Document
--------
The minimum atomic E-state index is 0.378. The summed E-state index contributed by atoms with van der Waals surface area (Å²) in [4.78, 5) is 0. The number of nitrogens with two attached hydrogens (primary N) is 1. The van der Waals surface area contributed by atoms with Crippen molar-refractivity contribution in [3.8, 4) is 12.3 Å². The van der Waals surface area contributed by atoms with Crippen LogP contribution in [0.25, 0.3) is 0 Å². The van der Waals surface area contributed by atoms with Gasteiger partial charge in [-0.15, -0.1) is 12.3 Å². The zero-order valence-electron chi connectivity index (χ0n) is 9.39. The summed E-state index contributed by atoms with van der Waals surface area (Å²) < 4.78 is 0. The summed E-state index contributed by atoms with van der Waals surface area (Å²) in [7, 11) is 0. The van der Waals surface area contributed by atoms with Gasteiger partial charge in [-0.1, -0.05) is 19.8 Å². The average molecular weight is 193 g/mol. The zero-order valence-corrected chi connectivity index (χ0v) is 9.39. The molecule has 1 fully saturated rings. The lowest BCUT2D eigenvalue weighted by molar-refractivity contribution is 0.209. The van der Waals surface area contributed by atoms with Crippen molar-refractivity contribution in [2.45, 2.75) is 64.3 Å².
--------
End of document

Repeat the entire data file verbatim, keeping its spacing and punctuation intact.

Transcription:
The minimum atomic E-state index is 0.378. The summed E-state index contributed by atoms with van der Waals surface area (Å²) in [4.78, 5) is 0. The number of nitrogens with two attached hydrogens (primary N) is 1. The van der Waals surface area contributed by atoms with Crippen molar-refractivity contribution in [3.8, 4) is 12.3 Å². The van der Waals surface area contributed by atoms with Crippen LogP contribution in [0.25, 0.3) is 0 Å². The van der Waals surface area contributed by atoms with Gasteiger partial charge in [-0.15, -0.1) is 12.3 Å². The zero-order valence-electron chi connectivity index (χ0n) is 9.39. The summed E-state index contributed by atoms with van der Waals surface area (Å²) < 4.78 is 0. The summed E-state index contributed by atoms with van der Waals surface area (Å²) in [7, 11) is 0. The van der Waals surface area contributed by atoms with Gasteiger partial charge in [-0.1, -0.05) is 19.8 Å². The average molecular weight is 193 g/mol. The zero-order valence-corrected chi connectivity index (χ0v) is 9.39. The molecule has 1 fully saturated rings. The lowest BCUT2D eigenvalue weighted by molar-refractivity contribution is 0.209. The van der Waals surface area contributed by atoms with Crippen molar-refractivity contribution in [2.45, 2.75) is 64.3 Å².